It’s been a while since Adelaide Canoe Club (ACC) has car-camped at Parnka Point, so I was keen to visit the area to experience the high water levels (after last visiting here with Matt Eldred in Oct 2021 when we sailed from Parnka Point to Goolwa). This location was a favourite of Eddie Andriessen so I was keen resurrect the Car Camping tradition.

With fingers crossed for some good Autumn weather, I had earlier booked Campsite No 1 at Pelican Campground, providing room for 14 campsites and semi-sheltered protection should the forecast wind and rain arrive. We had a good take-up with Peter McLeod, Mark Loram, Charlie and Marina Walker, Abelardo Pardo, Berny Lohmann and Terry Holder booking for the weekend. I was pretty excited about this trip, as National Parks had advised that there was plenty of water and prolific birdlife in the area, particularly pelicans and ducks.

We all arrived at various times during Friday afternoon and set up camp, keen to get settled before rain arrived. Hopefully not much following the downpour on the drive from Adelaide. Berny saved the day by bringing along his recently purchased gazebo – this made our stay nice and cosy. During our stay we checked out other campsites and agreed 5 and 7 also have potential, particularly when no wind is forecast and with easy access to the water.

Rain overnight which along with the sound of surf made for authentic autumn camping on the Coorong.  The forecast 17Kn SW had not appeared on Friday and we were presented with very calm conditions in the morning although an overcast day.

Paddling South Lagoon to Long Island

Bit of a slow start after casual breakfast, on water about 9.30am to meet Peter at the Boat Ramp in his plywood Sabre dinghy, Boat No 1461. Slight breeze from the SW had built up, enough for Peter to make headway and practice his tacking. It wasn’t long before the sea kayaks were leading the way down the south lagoon towards Long Island with Peter following.

The aim was to paddle south and explore the cutting at Hack Point and hopefully circumnavigate Cow and Long Island. Sunshine was occasionally breaking through so all looked promising.

We had a short stop at the derelict Coorong Wilderness Lodge. It is still in pretty good condition but could use a refurbishment. Stunning views of the South Lagoon.

We continued paddling south, trying our best to avoid the limestone “bommies” that seemed to pop up when least expected.

Peter under tow

It was not possible for Peter to stay with the kayaks so we agreed to meet up around Hack Point. The cutting just south was easily navigable so we continued further south along the eastern side of Cow Island. Too cold for a beach stop so we had the occasional on-water snack and refresh. Nice sandy beaches on the eastern side of both Cow and Long Islands:  perhaps next trip?

The small channel between Cow and Long Islands also looked navigable, but we continued further south around Long Island, leaving Round and Swan Islands for the future.

Back from Long Island

After rounding Long Island we made our way back towards Hack Point and hopefully Peter and his dinghy. It wasn’t long before Abelardo spotted Peter in one of the small bays opposite Bull Island – apparently becalmed. Abelardo and Charlie went in to investigate and soon had Peter under tow. Once they had re-joined the group Berny also helped out with the tow.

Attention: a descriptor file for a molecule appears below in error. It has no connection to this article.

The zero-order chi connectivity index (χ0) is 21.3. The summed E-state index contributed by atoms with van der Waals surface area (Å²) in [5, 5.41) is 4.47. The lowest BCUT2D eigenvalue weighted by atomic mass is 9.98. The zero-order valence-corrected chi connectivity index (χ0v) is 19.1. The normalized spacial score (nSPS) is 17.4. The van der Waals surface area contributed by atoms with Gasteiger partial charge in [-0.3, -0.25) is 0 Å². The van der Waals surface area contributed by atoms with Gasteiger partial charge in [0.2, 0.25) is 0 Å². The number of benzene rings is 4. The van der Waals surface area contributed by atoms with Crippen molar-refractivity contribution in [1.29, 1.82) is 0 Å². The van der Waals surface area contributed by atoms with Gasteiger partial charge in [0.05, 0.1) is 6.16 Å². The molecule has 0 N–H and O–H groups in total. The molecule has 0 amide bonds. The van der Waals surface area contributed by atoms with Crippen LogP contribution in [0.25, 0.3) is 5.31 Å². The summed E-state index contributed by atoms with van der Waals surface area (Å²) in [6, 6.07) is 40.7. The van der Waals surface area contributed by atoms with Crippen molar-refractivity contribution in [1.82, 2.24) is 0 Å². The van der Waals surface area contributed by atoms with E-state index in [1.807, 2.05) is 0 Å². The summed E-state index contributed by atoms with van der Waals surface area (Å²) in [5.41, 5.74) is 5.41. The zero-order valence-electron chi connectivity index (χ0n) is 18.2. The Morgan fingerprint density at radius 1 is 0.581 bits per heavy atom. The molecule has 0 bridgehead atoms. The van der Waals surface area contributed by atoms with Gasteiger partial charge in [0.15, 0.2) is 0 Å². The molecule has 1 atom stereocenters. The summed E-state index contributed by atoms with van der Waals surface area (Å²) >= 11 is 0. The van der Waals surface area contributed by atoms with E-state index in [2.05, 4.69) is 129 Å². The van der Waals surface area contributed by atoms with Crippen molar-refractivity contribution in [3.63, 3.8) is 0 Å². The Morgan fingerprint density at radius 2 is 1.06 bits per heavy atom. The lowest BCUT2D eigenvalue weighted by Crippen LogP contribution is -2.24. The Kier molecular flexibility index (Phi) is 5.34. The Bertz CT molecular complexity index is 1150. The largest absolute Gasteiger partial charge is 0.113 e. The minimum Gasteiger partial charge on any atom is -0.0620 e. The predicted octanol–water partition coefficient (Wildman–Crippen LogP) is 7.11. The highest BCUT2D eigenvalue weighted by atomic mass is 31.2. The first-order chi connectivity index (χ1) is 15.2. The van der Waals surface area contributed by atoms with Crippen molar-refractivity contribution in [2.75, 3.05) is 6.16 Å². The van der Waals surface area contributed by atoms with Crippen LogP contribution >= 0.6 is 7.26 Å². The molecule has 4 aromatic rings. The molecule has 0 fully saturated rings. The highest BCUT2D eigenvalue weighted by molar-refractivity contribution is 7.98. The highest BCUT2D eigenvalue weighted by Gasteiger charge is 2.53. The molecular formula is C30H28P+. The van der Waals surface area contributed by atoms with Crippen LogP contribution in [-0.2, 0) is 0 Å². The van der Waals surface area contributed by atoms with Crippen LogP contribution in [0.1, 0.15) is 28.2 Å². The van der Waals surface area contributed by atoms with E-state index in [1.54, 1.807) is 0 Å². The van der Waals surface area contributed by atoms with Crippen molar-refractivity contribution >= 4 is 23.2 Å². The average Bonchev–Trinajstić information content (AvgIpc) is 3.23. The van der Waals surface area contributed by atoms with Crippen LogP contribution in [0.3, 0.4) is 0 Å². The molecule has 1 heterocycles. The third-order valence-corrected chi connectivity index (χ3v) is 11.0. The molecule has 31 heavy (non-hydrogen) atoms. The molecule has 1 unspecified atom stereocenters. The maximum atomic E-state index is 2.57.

Safely returned to the boat ramp we left Peter to get his dingy loaded up and head back to the campsite.

Still plenty of daylight remaining, so Charlie and Peter decided to explore Bluff Island in the north lagoon while others relaxed at the campsite.  I explored the Sandy Beach walk from campsite No 5, further north towards Avocet Campground – birds everywhere!

Lovely evening cooking our meals under the Luci lights from the protection of Berny’s Gazebo. The plan for Sunday was to explore the north lagoon, weather permitting, but probably not The Needles as a 14Kn SW was forecast about 3.30pm.

We must have had a good day’s paddling as most of the group turned in by 8pm.

Paddling North Lagoon to Rabbit Island

Sunday Departure – still Perfect

More rain overnight but not as heavy – less water in my tent! On water around 9.30am, having agreed on a more realistic departure time, Peter opting to paddle his kayak this time. We had agreed to explore Bluff and Rabbit Islands following Charlie and Peter’s successful circumnavigation on Saturday. As you can see from the departure picture, the Coorong was like glass with no sign of wind. Winds were forecast to pick up mid-afternoon, so the planned return paddle to The Needles was assigned for another trip.

With the constant sound of breaking waves each night, we were keen to check out the beach, using the Cockle Fishers track just south of Hells Gate. An easy paddle back past the boat ramp to a small beach used to unload vehicles and equipment, and perfect for landing our kayaks.

The first interesting encounter we had was the Cockler’s car graveyard adjacent to the track, with only a few that appeared to be in working order. We were soon at the beach with the track only about 500m across the well used dunes. Plenty of cockle signs, either from an old coastline or aboriginal middens. We could see breaking waves almost at horizon level, showing how dangerous the Coorong coastline can be to kayakers attempting circumnavigation.

Back on the water

Pelican Squadron

Too chilly standing on the beach, so we were soon back on water and making our way to the eastern side of Bluff Island. We still had the sun breaking through the clouds, only interrupted by several flocks of pelicans flying in formation – stunning, they seemed to go on forever. I have never seen so many pelicans on previous trips and this hopefully sets the trend for future trips.

The pelicans must have attracted the rain, as the clouds released on our kayaks, leaving a nice pattern on the still waters. Not very heavy and it wasn’t long before the sun broke through again.